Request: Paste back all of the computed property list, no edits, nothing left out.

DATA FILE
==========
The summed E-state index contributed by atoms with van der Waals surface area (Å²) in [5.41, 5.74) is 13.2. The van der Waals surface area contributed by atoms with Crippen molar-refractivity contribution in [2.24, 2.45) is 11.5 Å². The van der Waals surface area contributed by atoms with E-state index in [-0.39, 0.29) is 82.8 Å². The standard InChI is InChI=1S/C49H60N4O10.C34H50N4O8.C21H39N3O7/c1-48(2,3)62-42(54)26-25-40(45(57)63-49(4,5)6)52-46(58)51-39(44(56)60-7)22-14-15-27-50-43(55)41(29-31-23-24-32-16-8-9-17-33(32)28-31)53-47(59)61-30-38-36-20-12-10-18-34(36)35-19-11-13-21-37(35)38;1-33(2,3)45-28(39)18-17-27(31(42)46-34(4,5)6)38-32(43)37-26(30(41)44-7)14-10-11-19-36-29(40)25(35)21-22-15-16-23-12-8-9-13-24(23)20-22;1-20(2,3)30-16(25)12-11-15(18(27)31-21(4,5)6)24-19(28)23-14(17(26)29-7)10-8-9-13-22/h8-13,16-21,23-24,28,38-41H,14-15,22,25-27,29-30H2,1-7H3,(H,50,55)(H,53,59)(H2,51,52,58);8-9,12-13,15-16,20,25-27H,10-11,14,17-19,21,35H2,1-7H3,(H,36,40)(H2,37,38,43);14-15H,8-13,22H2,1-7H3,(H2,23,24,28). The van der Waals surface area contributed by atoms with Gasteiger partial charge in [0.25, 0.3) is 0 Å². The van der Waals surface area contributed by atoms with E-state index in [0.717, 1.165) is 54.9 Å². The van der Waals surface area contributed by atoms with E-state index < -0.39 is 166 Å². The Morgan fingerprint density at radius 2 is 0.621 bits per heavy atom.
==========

The summed E-state index contributed by atoms with van der Waals surface area (Å²) in [5.41, 5.74) is 13.2. The van der Waals surface area contributed by atoms with Crippen molar-refractivity contribution in [2.24, 2.45) is 11.5 Å². The van der Waals surface area contributed by atoms with E-state index in [-0.39, 0.29) is 82.8 Å². The standard InChI is InChI=1S/C49H60N4O10.C34H50N4O8.C21H39N3O7/c1-48(2,3)62-42(54)26-25-40(45(57)63-49(4,5)6)52-46(58)51-39(44(56)60-7)22-14-15-27-50-43(55)41(29-31-23-24-32-16-8-9-17-33(32)28-31)53-47(59)61-30-38-36-20-12-10-18-34(36)35-19-11-13-21-37(35)38;1-33(2,3)45-28(39)18-17-27(31(42)46-34(4,5)6)38-32(43)37-26(30(41)44-7)14-10-11-19-36-29(40)25(35)21-22-15-16-23-12-8-9-13-24(23)20-22;1-20(2,3)30-16(25)12-11-15(18(27)31-21(4,5)6)24-19(28)23-14(17(26)29-7)10-8-9-13-22/h8-13,16-21,23-24,28,38-41H,14-15,22,25-27,29-30H2,1-7H3,(H,50,55)(H,53,59)(H2,51,52,58);8-9,12-13,15-16,20,25-27H,10-11,14,17-19,21,35H2,1-7H3,(H,36,40)(H2,37,38,43);14-15H,8-13,22H2,1-7H3,(H2,23,24,28). The van der Waals surface area contributed by atoms with Gasteiger partial charge in [0.25, 0.3) is 0 Å². The van der Waals surface area contributed by atoms with E-state index in [0.717, 1.165) is 54.9 Å². The van der Waals surface area contributed by atoms with E-state index < -0.39 is 166 Å². The Morgan fingerprint density at radius 2 is 0.621 bits per heavy atom.